“Mr. Speaker, The Pope Of The Holy See!”
Today, Pope Francis made history yet again by becoming the first pope to address a joint meeting of Congress. Speaking for nearly an hour on a range of issues, the pope’s overall message was one of peace, cooperation, and action. Pope Francis made sure to include members of Congress in his call to action, stating, “your own responsibility as members of Congress is to enable this country, by your legislative activity, to grow as a nation.” Though he is the leader of the Catholic Church, today’s speech solidified Pope Francis’s role as a moral force for Catholics and non-Catholics alike.
We’ve put together a summary of the key points in his speech. Head over to ThinkProgress for a complete run-down.
Pope Francis spoke at length about immigration. He again reminded us that he is the son of immigrants and noted that “so many of you are also descended from immigrants.” The Pope called for people to treating immigrants with compassion and fairness, invoking the Golden Rule of “do unto others as you would have them do unto you.” He also urged us to reject “a mindset of hostility” towards immigrants, to welcome them, and help them seek opportunities. The pope said, “is this not what we want for our own children?”
Throughout his speech, Pope Francis expressed his concern for the poor and his dismay at growing income inequality. He referred to his first papal exhortation, Evangelii Gaudium, and emphasized the need to strive for a just distribution of income and a “modern, inclusive and sustainable” economy. Pope Francis even had a special message for lawmakers, urging them to pay attention especially to “those in situations of greater vulnerability or risk.” He declared that “the fight against poverty and hunger must be fought constantly and on many fronts.”
Pope Francis also discussed the dangers of climate change and the need to pass legislation to address it. He cited his own encyclical, Laudato Si, stating, “now is the time for courageous actions and strategies, aimed at implementing a ‘culture of care’ and ‘an integrated approach to combating poverty, restoring dignity to the excluded, and at the same time protecting nature.’” The pope emphasized that US lawmakers have an “important role to play” in protecting the climate and noted that American research institutions can also make a vital contribution.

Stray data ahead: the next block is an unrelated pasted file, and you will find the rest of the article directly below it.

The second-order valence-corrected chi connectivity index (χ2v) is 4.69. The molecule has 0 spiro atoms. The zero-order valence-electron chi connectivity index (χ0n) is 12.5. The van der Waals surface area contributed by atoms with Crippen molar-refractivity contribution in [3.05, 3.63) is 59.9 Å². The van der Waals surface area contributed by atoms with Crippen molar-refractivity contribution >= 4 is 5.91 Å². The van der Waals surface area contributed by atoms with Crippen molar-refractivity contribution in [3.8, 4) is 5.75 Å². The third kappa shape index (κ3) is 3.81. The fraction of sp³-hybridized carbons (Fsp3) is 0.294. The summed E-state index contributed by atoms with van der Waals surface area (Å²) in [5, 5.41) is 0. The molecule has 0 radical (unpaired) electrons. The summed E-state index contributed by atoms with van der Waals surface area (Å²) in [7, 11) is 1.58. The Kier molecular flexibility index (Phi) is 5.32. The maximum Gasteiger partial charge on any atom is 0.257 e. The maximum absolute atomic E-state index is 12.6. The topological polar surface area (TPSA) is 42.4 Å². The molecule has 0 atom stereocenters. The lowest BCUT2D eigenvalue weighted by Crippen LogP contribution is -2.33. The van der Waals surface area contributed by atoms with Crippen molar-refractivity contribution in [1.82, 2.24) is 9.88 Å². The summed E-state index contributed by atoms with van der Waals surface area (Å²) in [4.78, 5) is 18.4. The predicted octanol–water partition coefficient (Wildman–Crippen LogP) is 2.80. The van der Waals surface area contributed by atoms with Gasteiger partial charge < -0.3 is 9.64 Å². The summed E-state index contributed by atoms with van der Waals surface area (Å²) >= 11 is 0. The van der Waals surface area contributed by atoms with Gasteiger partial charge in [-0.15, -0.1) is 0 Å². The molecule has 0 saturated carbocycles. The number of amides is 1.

The pope emphasized our need for international peace and cooperation. He recognized recent efforts in the United States to “help overcome historic differences linked to painful episodes of the past,” possibly referencing the normalization of relations with Cuba. Pope Francis also applauded efforts to open up dialogue, saying they require “courage and daring” but are worth it for they open “new opportunities” for all. He encouraged lawmakers and others to “end the many armed conflicts throughout our world,” citing the damaging role of the weapons trade in these conflicts.
Some of the Pope’s strongest remarks concerned abolishing the death penalty. He reminded us that the Catholic Church has for centuries believed in protecting life at all stages. Pope Francis even called on Congress to abolish the death penalty, stating “a just and necessary punishment must never exclude the dimension of hope and the goal of rehabilitation.”
After the speech, Pope Francis greeted tens of thousands of admirers on the West Lawn of the Capitol. He then skipped lunch with Congress, choosing instead to eat lunch with Washington, D.C.’s homeless. “I want to be very clear,” the pope said. “We can’t find any social or moral justification, no justification whatsoever, for lack of housing.”
BOTTOM LINE: Pope Francis’s speech today was a historic moment in America and solidified his role as a global moral force for Catholics and non-Catholics alike. His remarks on issues ranging from immigration to climate change to poverty have reached many this week. They represent a call to action that all should heed.